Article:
Google: Keep Your 301 Redirects Active For Over A Year

Sep 14, 2015 • 8:39 am | comments (11) by twitter Google+ | Filed Under Google Search Engine Optimization
 

Google's John Mueller said in the Google+ Hangout from last Friday that he'd recommend you keep your 301 redirects live and in place for at least a year after you set them up. He said "I'd aim for at least a year," when it comes to keeping your 301 redirects in place.

He said it can take 6-months to a year for Google to fully recognize a site has moved. Plus you may have people finding old links and if those no longer have redirects, they may lead to a 404 page or a parked domain, which would result in a bad user experience.

John addressed the question at the 24:11 mark in the video:

For how many months or years, we should keep 301 redirect rules OR can we remove redirect rules after some time. Will removing the rules have negative impact. Will Google again start showing old urls in search results as indexed after removing the rules.

He said:

Theoretically, a 301 redirect is a permanent redirect, so theoretically you can keep that forever. Practically, that’s probably not that reasonable, that you can keep something like that forever...

In practice, if we recognize this is a permanent redirect, we try to keep that in mind for the future as well. So if you’ve moved your site, and we have been able to recognize that your site has moved, which might take maybe a half a year, maybe a year or so, then at some point, you can take that redirect down. The thing to keep in mind there is that if there are still links to the old version of the URL, then chance are, we might show the old URL too, if you remove the 301 redirect.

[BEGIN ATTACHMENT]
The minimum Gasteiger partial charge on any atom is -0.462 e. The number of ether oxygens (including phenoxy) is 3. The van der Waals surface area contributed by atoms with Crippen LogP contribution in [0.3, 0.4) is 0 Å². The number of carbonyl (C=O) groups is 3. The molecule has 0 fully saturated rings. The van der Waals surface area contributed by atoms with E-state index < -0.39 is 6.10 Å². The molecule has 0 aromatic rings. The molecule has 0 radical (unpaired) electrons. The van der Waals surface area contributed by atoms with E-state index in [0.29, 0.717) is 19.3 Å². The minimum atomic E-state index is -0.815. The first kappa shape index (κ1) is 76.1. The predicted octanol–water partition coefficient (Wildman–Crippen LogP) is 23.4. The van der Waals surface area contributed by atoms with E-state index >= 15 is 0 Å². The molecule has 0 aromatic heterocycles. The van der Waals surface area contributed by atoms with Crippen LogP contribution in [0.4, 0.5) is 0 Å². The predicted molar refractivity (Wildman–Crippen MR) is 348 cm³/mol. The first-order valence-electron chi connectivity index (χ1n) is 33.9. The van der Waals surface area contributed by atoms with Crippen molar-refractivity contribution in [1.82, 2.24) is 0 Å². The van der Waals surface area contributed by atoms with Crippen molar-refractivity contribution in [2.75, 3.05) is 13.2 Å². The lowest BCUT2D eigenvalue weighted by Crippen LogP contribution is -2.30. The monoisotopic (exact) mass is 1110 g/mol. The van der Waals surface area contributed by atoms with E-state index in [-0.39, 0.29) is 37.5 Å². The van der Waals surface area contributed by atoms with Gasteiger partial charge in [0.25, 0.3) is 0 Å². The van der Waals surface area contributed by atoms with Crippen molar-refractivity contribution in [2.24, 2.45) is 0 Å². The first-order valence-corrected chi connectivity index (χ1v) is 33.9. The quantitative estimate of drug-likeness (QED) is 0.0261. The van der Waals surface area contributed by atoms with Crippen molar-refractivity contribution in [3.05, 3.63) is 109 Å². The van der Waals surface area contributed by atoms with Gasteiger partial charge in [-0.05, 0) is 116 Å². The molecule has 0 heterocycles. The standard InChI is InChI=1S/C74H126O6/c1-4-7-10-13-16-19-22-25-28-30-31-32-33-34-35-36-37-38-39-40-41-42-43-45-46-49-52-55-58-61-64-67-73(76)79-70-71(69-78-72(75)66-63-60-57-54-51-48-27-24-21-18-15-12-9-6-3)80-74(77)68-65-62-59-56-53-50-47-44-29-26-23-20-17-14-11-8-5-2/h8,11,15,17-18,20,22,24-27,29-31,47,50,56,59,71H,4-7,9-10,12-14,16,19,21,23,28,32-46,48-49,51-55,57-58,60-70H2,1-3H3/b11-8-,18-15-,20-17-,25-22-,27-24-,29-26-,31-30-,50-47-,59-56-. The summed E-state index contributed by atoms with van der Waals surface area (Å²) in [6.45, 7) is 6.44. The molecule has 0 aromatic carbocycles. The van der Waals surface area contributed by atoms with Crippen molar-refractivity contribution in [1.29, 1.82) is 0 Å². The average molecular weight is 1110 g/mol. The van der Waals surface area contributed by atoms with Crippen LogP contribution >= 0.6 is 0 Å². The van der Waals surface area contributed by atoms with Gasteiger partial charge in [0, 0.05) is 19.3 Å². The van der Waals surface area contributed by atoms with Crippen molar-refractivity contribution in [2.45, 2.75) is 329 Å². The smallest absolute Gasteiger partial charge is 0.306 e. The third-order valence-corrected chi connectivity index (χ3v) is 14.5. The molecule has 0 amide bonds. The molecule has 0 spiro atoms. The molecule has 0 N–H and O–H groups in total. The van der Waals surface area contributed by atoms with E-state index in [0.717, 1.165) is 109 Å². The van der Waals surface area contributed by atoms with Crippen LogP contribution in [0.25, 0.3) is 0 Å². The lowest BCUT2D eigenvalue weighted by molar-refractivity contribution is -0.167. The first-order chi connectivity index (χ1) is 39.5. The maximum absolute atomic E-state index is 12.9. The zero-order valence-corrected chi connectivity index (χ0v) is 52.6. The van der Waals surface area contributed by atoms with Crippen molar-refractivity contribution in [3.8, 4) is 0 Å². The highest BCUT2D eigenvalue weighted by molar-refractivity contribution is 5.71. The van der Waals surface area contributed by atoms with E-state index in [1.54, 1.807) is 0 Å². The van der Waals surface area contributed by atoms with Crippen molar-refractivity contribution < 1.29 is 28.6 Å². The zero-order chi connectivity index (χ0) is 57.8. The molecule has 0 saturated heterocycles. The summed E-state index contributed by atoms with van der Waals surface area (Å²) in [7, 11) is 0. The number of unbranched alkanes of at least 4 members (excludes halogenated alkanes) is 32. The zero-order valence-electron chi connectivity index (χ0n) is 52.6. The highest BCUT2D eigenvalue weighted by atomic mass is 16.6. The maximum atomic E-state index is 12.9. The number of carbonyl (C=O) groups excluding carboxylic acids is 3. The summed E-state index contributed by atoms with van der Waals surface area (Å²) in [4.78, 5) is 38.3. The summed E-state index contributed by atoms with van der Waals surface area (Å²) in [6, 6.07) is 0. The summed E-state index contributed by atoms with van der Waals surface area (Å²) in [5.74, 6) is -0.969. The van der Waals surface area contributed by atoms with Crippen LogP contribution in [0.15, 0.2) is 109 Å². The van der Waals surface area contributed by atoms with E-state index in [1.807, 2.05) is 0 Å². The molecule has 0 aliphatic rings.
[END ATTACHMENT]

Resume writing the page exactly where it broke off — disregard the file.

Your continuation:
If you do make a site move, then you kind of have to follow the guide we set up, which also includes kinda of reaching out to make sure everyone is updating their links to the new version so that these old links don’t end up getting lost. Otherwise, someone might click on this old link and it isn’t redirecting anymore and they may land on a 404 page or maybe on a parked domain and that is really a bad user experience.

But at the 26:18 mark, almost two minutes later, go to the point and said:

I’d aim for at least a year [for the 301 to be in place], if possible, I’d try to keep that longer as well, depending on what is reasonable in your situation.

Forum discussion at Google+.

This post was pre-written and scheduled to be posted today. Have a happy, healthy and sweet new year!

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